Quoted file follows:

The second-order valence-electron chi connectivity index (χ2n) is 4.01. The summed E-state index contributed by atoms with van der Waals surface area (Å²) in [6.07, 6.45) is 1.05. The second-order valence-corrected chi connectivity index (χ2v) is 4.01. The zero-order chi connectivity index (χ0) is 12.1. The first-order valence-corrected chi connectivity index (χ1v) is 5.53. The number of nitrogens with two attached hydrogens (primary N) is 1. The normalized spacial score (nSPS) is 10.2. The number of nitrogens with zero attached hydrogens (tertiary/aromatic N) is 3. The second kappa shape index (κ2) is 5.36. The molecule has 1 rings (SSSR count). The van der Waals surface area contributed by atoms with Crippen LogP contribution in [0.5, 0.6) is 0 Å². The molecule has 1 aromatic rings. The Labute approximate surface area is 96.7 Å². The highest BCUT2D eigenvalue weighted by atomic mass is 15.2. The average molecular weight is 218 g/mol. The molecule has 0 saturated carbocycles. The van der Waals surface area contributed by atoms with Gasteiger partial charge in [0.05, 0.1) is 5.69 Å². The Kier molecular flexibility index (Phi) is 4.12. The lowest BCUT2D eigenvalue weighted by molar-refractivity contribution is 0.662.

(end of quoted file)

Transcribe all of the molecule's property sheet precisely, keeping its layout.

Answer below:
The second-order valence-electron chi connectivity index (χ2n) is 4.01. The summed E-state index contributed by atoms with van der Waals surface area (Å²) in [6.07, 6.45) is 1.05. The second-order valence-corrected chi connectivity index (χ2v) is 4.01. The zero-order chi connectivity index (χ0) is 12.1. The first-order valence-corrected chi connectivity index (χ1v) is 5.53. The number of nitrogens with two attached hydrogens (primary N) is 1. The normalized spacial score (nSPS) is 10.2. The number of nitrogens with zero attached hydrogens (tertiary/aromatic N) is 3. The second kappa shape index (κ2) is 5.36. The molecule has 1 rings (SSSR count). The van der Waals surface area contributed by atoms with Crippen LogP contribution in [0.5, 0.6) is 0 Å². The molecule has 1 aromatic rings. The Labute approximate surface area is 96.7 Å². The highest BCUT2D eigenvalue weighted by atomic mass is 15.2. The average molecular weight is 218 g/mol. The molecule has 0 saturated carbocycles. The van der Waals surface area contributed by atoms with Gasteiger partial charge in [0.05, 0.1) is 5.69 Å². The Kier molecular flexibility index (Phi) is 4.12. The lowest BCUT2D eigenvalue weighted by molar-refractivity contribution is 0.662.